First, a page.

Study of Vedas

Sankaran Kartik Jayanarayanan kartik at ECE.UTEXAS.EDU
Thu Apr 11 18:56:21 CDT 2002

On Wed, 10 Apr 2002, Vaidya Sundaram wrote:

> Namaskaram.
> From: "kuntimaddi sadananda" <kuntimaddisada at YAHOO.COM>
> > My opinion ahout the study of the Veda-s.
> >
> > Study and practice of the ritualistic
> > part is not the only way to acquire those required
> > qualifications for a sadhak.
> My understanding tells me that what you state is definitely not the view of
> the sastras and the fundamental tenets of Shankara's teaching. Please refer
> to the second verse of the vivekachUdAmani. tasmad vaidikadharmamArgaparatA
> vidvatvam asmAt param| In His commentary, HH Chandrasekhara Bharati notes
> specifically  that this above verse means "being inclined to the path of
> dharma prescibed in the Vedas. THis means that mere vipratA by itself will
> not help to attain what is to be attained. It means, having been born a
> brahmana, one should engage in the observance of the prescribed dharmas"
>  The logical introspection that causes the removal of ignorance is done
> using the antahkarana. This antahkarana can have the strength and resources
> needed for such high level of reasoning only when it is totally pure; such
> purity comes only though the performance of karma. karma is bad. karma is
> dirty. but it the is the only means of removing the dross that covers the
> pure ... you don't use gold to clean a dirty gold vessel do you? you use
> dirt to remove it. karma is the THE only way.

Taking into account everything that you've said above, when you say
"karma", I presume that you mean "vaidika karma". I also take it that you
hold that performance of vaidika karma with upAsana is the ONLY way to
attain purification of the mind.

I'm not too sure that Ramana Maharshi was advocating similar sAdhana for
all of his disciples. In any case, here's a sample of his opinion from
"Talks," No. 27:

An examination of the ephemeral nature of external phenomena leads to
vairagya. Hence enquiry (vichara) is the first and foremost step to be
taken. When vichara continues automatically, it results in a contempt for
wealth, fame, ease, pleasure, etc. The "I" thought becomes clearer for
inspection. The source of "I" is the Heart-the final goal.

If, however, the aspirant is not temperamentally suited to Vichara Marga
(to the introspective analytical method), he must develop bhakti
(devotion) to an ideal-may be God, Guru, humanity in general, ethical
laws, or even the idea of beauty. When one of these takes possession of
the individual, other attachments grow weaker, i.e., dispassion (vairagya)
develops. Attachment for the ideal simultaneously grows and finally holds
the field. Thus ekagrata (concentration) grows simultaneously and
imperceptibly-with or without visions and direct aids.

In the absence of enquiry and devotion, the natural sedative pranayama
(breath regulation) may be tried. This is known as Yoga Marga. If life is
imperilled the whole interest centers round the one point-the saving of
life. If the breath is held the mind cannot afford to (and does not) jump
at its pets (external objects). Thus there is rest for the mind so long as
the breath is held. All attention being turned on breath or its
regulation, other interests are lost. Again, passions are attended with
irregular breathing, whereas calm and happiness are attended with slow and
regular breathing. A paroxysm of joy is in fact as painful as one of pain,
and both are accompanied by ruffled breaths. Real peace is happiness.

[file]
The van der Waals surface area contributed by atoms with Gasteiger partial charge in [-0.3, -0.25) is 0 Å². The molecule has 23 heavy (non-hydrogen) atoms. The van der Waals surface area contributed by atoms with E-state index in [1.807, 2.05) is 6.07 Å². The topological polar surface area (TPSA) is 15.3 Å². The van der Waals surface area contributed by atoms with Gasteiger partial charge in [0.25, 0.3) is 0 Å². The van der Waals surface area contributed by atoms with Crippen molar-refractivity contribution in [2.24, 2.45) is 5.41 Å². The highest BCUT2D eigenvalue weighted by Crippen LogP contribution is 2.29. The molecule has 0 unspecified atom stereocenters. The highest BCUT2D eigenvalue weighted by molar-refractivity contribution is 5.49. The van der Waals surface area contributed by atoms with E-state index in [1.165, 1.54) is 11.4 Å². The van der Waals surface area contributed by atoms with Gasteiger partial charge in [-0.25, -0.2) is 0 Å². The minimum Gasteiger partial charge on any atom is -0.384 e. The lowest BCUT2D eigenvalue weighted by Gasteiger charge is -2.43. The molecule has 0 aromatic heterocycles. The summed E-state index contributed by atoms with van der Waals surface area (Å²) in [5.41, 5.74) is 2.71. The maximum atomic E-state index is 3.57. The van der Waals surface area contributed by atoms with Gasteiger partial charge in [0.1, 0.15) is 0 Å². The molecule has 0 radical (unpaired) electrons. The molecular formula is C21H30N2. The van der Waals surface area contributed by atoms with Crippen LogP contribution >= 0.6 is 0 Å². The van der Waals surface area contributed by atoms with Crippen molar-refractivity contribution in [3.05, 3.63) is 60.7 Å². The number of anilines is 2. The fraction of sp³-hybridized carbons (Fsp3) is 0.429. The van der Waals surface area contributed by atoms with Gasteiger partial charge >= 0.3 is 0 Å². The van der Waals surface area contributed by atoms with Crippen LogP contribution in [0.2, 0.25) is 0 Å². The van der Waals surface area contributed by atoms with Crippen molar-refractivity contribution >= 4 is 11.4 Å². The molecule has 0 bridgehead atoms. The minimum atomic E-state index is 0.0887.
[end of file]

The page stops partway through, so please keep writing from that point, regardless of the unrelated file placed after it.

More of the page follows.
Pleasures do not form happiness. The mind improves by practice and becomes
finer just as the razor's edge is sharpened by stropping. The mind is then
better able to tackle internal or external problems.

If an aspirant be unsuited temperamentally for the first two methods and
circumstantially (on account of age) for the third method, he must try the
Karma Marga (doing good deeds, for example, social service). His nobler
instincts become more evident and he derives impersonal pleasure. His
smaller self is less assertive and has a chance of expanding its good
side. The man becomes duly equipped for one of the three aforesaid paths.
His intuition may also develop directly by this single method.

He seems to be saying something like this:

karma --> yoga --> bhakti --> Atma vichAra --> GYAna

If you see what he's saying about karma marga in the last paragraph, he's
not merely recommending the "ritualistic portion of the Vedas ONLY".
Instead, he broadly takes it to mean "doing good" so as to develop one's
nobler instincts. In fact, he says that this could even develop to an
extent when it would be possible to rise to Atma vichAra with noble deeds

Doing noble deeds --> Atma vichAra --> GYAna

Interestingly, it is also decisive about whether or not social service by
itself is helpful in spiritual development. The answer is yes, when done
with the right attitude.


> > I feel that we should stop all economic and social
> > discrimanations on the basis of birth.
> neglecting ones duty and stopping ones own practice (of studying and
> reciting the vedas) is not the way to go about doing it.

I was reading in "reminiscences" about how in the Ramanasramam, there was
a separate dining hall for the Brahmins and non-Brahmins. One young
Brahmin man stubbornly sat in the non-Brahmin's section to have his meal.
His parents requested him to sit with them and he replied loudly with
conviction, "Caste distinctions are not valid in Bhagavan's presence."

He thought that Bhagavan would be on his side. Guess what? Bhagavan said
with a tinge of anger, "Oh, has he really transcended all limitations?
Does he always sit with non-Brahmins at home? To be natural is the best
form of spiritual discipline!"

> bhava shankara desikame sharaNam
> Vaidya.


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